Human activities peg back Lake Bunyonyi

Car washing activities take place at Heisesero Landing Site on Lake Bunyonyi in Muko Sub-county, Rubanda District on Friday last week. PHOTO | ROBERT MUHEREZA

What you need to know:

  • With activities such as car washing that leaves run-off water to go into the lake, conservationists say this will likely affect the ecosystem. They are demanding urgent solutions.  

With its crystal clear waters, lush green hills and small islands numbering 29, Lake Bunyonyi is a gem of unparalleled beauty. 

The second deepest lake in Africa formed nearly 18,000 years ago by a volcanic eruption, its idyllic settings are a magnet for tourists.

A fortnight ago, when Sunday Monitor visited, a seven-seater 4x4 safari land cruiser was getting a hand wash by Lake Bunyonyi’s shores. 

To the uninitiated eye,  car washes that have mushroomed at the lake’s shores and landing sites such as Hisesero look like harmless undertakings that usually keep energetic youth busy.  To environmentalists and conservationists in Kigezi Sub-region, not much so. 

Mr Achilles Byaruhanga, the executive director of Nature Uganda, a local conservation non-governmental organisation, says the car washes that are now a common sight come with problems by the bucketload.

“This activity of polluting the water system at Heisesero is a real threat because the oils and grease from the motor vehicles are a danger to the biodiversity of important ecosystems of Lake Bunyonyi and the neighbouring wetlands such as Nyamuriro where people get water for domestic use,” Mr Byaruhanga said.

He added that this could negatively impact a tourism enterprise that includes bird watching, nature walks, swimming, canoeing, boat riding, zip lining, and scenery viewing, among others.

Consequently, Ms Evas Asiimwe, the Kabale District wetlands officer, told Sunday Monitor that they have resolved to invite all the investors around Lake Bunyonyi for dialogue.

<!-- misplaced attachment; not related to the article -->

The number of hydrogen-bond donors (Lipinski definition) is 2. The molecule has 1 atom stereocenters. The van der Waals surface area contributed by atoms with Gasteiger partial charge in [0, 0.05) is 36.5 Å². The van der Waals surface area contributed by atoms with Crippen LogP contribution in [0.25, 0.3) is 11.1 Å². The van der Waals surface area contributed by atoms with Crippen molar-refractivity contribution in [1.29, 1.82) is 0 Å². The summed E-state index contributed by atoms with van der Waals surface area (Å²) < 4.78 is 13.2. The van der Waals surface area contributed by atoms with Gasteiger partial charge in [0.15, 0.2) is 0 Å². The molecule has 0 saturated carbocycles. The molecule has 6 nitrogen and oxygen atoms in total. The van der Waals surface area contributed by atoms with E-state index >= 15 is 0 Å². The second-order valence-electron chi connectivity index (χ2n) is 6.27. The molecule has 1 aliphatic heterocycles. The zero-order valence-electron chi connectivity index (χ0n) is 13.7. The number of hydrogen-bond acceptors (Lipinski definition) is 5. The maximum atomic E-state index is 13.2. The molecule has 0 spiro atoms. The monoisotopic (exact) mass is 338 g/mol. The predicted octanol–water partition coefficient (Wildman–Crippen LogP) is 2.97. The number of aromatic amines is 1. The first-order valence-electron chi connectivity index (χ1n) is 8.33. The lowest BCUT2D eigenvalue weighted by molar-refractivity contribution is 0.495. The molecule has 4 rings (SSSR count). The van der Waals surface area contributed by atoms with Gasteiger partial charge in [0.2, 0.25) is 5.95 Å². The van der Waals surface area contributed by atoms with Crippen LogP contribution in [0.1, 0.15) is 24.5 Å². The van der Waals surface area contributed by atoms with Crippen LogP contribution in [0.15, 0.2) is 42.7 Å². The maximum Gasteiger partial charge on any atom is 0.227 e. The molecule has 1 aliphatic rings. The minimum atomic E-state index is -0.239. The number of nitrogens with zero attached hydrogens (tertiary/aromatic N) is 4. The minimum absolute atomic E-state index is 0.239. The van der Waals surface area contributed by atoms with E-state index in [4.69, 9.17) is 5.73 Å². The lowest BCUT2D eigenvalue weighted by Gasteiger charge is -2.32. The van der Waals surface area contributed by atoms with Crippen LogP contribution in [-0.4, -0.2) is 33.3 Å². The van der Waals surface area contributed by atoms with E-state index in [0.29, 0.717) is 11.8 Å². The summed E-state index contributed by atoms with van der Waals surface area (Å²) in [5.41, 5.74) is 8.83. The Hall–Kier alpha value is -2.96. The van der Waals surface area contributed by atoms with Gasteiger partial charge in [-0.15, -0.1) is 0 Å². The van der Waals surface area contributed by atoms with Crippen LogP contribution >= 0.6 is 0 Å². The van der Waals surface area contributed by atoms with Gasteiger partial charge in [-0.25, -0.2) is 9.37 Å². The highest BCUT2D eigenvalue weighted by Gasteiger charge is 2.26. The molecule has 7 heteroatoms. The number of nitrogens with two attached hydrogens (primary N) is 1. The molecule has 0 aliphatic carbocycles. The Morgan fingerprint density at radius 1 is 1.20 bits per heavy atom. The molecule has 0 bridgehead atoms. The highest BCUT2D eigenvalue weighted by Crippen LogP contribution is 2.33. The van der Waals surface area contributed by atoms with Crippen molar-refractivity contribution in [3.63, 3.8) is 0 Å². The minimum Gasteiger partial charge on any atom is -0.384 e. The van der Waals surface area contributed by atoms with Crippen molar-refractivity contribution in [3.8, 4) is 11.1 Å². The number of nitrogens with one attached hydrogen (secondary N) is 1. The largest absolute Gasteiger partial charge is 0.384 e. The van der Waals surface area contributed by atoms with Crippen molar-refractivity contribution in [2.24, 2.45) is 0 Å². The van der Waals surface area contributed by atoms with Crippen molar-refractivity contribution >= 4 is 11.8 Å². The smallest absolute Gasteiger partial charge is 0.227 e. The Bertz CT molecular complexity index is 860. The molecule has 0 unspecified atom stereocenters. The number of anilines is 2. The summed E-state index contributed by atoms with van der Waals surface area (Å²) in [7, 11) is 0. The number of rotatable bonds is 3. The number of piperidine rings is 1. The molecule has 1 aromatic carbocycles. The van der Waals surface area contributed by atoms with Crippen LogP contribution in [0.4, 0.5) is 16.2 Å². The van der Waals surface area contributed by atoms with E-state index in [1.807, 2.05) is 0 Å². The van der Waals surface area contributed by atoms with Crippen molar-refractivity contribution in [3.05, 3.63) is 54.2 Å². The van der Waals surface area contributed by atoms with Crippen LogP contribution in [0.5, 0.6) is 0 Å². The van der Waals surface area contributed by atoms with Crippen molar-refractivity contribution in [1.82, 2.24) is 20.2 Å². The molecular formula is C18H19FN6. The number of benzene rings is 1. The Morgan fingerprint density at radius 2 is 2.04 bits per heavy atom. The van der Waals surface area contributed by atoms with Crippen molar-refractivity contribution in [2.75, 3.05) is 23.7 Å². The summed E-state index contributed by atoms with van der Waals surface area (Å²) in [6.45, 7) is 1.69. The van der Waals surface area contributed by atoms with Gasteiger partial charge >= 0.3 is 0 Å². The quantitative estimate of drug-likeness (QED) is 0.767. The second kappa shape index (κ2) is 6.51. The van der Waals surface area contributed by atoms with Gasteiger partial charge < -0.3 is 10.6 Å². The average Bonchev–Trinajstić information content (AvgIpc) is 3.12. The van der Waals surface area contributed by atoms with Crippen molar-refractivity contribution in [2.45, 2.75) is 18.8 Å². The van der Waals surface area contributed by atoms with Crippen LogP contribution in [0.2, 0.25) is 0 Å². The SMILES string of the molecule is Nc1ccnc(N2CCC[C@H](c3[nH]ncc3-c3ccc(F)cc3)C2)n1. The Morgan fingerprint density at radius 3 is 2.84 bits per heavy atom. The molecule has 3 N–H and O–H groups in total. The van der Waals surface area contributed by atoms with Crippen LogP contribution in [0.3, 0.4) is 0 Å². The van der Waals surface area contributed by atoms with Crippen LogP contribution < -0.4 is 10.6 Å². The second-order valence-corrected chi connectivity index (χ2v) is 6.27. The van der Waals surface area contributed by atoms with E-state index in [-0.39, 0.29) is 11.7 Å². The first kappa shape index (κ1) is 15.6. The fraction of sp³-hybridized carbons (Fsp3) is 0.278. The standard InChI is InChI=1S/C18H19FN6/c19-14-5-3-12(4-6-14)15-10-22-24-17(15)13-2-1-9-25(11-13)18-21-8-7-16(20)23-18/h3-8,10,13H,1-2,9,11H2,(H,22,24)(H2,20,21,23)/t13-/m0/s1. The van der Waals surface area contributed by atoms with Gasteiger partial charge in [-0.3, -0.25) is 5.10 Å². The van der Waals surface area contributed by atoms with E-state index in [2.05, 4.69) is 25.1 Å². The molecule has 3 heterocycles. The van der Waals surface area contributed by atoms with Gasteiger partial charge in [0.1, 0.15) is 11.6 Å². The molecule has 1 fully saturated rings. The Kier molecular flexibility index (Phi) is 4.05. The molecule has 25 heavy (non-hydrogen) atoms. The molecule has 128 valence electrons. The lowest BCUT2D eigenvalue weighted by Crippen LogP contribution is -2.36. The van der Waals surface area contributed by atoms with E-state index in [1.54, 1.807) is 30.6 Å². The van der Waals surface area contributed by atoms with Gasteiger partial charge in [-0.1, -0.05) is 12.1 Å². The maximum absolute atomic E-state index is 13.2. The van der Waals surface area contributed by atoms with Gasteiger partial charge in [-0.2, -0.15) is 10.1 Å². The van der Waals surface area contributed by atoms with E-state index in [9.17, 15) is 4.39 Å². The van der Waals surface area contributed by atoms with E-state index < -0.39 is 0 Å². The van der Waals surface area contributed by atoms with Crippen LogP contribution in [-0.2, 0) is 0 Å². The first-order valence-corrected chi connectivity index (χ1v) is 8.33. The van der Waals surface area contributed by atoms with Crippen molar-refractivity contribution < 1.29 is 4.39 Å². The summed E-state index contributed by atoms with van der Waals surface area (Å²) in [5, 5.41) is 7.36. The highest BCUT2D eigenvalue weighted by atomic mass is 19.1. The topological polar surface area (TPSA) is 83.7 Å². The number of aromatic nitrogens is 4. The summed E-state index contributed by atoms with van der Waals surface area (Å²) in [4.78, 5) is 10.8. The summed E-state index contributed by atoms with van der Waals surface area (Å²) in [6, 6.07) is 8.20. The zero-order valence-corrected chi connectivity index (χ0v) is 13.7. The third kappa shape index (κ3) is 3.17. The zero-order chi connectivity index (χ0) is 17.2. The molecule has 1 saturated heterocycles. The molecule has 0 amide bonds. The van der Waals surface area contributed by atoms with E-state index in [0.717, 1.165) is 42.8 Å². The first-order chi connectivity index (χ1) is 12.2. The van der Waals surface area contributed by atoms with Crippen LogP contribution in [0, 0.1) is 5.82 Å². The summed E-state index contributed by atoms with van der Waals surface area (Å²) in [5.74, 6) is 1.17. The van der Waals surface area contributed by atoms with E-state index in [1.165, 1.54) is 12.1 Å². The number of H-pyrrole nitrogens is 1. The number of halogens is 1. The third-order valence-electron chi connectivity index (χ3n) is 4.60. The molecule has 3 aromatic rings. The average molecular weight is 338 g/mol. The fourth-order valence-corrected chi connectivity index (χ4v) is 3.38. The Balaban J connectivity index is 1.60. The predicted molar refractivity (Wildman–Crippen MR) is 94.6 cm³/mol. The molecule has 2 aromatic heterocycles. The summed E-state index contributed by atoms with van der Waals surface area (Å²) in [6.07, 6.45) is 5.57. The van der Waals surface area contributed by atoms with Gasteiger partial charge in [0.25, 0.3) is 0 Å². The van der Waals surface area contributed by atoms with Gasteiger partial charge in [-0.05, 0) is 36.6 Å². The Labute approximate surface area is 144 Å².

Top of the agenda will be a conversation around how to slam the brakes on pollution of Lake Bunyonyi.

“It is a serious concern,” she said, adding: “Pollution on Lake Bunyonyi is not only caused by car washing activities, but also poor sewerage disposal as some investors directly discharge human waste into the lake water.”

Ms Asiimwe further revealed that traders running operations in the weekly markets on the shores of Lake Bunyonyi, especially at the Aharutinda market, dispose of all the plastic waste and garbage from the agricultural produce into the lake.  This in part owes to the fact they are not provided with garbage skips by the lower local governments that collect revenue from them.

“Other causes of pollution include the poor farming methods around Lake Bunyonyi that have led to siltation of the lake, an act that may reduce its depth,” Ms Asiimwe added.

Mr Steven Ampeire Kasyaba, the Rubanda District chairperson, said they have asked the district natural resources officer to assess the environmental effects of the washing bays around Lake Bunyonyi. The findings, he added, will inform future actions.

Ms Jane Amumpaire, the Rubanda District Natural Resources Officer, said  the effects of car washes at Heisesero include chemical runoffs that are harmful to aquatic life and water quality.

“Vehicle washing activities generate sediment and debris from car and lorry tyres such as dirt, oil, grease, and rubber particles. If not properly managed, these materials can be carried by runoff water into water bodies, causing water pollution and harming aquatic ecosystems,” she revealed. 

She further said: “The effects of car washing on water quality can vary depending on local regulations and environmental conditions. Some areas have strict rules in place to control car wash run-off water, while others may not in regions with fragile ecosystems or vulnerable water bodies.”

Ms Amumpaire urged that strict controls be put in place to protect water quality.

Last May, the Rubanda District Council passed bye-laws emphasising environmental protection, especially water resources from pollution. The department of natural resources is, per Ms Amumpaire, so underfunded that robustly enforcing the bye-laws is a towering challenge.